Costa Sunglasses made a splash last year when it unveiled images of one-of-a-kind, hand-crafted fish sculptures of a tarpon, blue marlin and largemouth bass built entirely out of its own sunglass parts in an advertising campaign. Now, two of these sculptures have found new homes with some worthy organizations.
Costa donated its tarpon fish sculpture to the International Game Fish Association (IGFA) to be put on display inside the IGFA’s Fishing Hall of Fame & Museum. First opened in January 1999, the IGFA Fishing Hall of Fame & Museum attracts 75,000 guests each year who come to view one of the largest repositories of sportfishing history. In addition to full-scale casts of world-record catches, interactive fishing simulators in the Catch Gallery and hundreds of epic historical photographs, the IGFA’s headquarters is also filled with an impressive collection of permanent artwork — including the newest piece from Costa. For more information on the IGFA visit www.igfa.org.
The blue marlin sculpture has been donated to The Billfish Foundation (TBF), a longtime Costa partner. The organization plans to showcase the sculpture from February 16-20 in its booth at the 2012 Miami Boat Show. Following the show, TBF will promote the sculpture online and at various events throughout the year before auctioning it off at their Annual Tag & Release Awards Ceremony in February 2013. All proceeds will benefit billfish conservation efforts. For more information on TBF visit billfish.org.
A mix of lenses, hinges, frame arms, nose pads, side shields and retainer cord segments from hundreds of Costa sunglasses went into building the mounted fish sculptures. Each fish was built using the sunglass lens color and frame technology necessary to catch the particular species.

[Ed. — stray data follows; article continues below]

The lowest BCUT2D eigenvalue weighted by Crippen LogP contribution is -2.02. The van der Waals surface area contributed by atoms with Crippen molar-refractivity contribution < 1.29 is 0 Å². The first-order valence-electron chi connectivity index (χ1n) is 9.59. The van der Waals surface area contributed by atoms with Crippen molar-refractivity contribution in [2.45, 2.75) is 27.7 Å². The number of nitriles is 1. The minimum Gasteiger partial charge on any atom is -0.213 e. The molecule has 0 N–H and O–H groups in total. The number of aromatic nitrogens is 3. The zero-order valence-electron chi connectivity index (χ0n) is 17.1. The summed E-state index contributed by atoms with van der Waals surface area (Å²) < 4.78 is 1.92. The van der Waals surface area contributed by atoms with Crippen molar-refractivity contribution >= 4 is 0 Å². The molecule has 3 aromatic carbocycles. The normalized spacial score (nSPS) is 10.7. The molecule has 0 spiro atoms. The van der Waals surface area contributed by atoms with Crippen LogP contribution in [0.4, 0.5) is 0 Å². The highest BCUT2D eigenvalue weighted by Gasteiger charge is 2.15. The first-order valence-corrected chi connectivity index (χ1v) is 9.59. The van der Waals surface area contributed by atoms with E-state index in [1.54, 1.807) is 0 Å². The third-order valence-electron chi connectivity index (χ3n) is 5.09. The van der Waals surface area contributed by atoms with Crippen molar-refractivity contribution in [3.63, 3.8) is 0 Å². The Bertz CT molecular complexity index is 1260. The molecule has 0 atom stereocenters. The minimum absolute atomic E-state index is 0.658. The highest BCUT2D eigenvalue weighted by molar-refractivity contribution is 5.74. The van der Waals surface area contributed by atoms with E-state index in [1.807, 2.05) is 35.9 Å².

“The response to these fish sculptures has been incredible,” said Al Perkinson, vice president of marketing for Costa Sunglasses. “We wanted them to belong to organizations like IGFA and TBF that are doing great things in the name of preserving angling heritage and promoting sustainable sport fishing.”
The blue marlin model glows with dozens of Costa’s 580™ blue mirror lenses as scales and silver and black frame arms as fins. Side shields and retainer cords add realistic detail to the billfish body.
“Seeing the intricate level of detail and knowing there’s only one of Costa’s blue marlin fish sculpture in the world — it’s truly a priceless work of art,” said Ellen Peel, executive director of TBF. “It’ll be one of the main attractions in our booth at the Miami Boat Show and will help raise awareness of some of the important work we’re doing this year.”
For the tarpon sculpture, more than 150 Costa 580™ silver mirror and gray lenses were used to illustrate the scales. The fish also features frame arms to shape the fins and mouth, with a Costa ‘C’ logo accentuating its eye.
“Our museum is home to angling artifacts and art you can’t see anywhere else,” said Mike Myatt, Chief Operating Officer of IGFA. “The Costa tarpon sculpture will fit right in and serve as a great addition to our collection.”
Costa plans to produce and release new sculptures featuring additional fish species later this year.
For more information on the Costa sculptures, including a video of how the Costa fish sculptures were built, visit www.bdoutdoors.com/story/costa-sunglasses-fish-art.
To learn more about Costa sunglasses, visit www.costadelmar.com.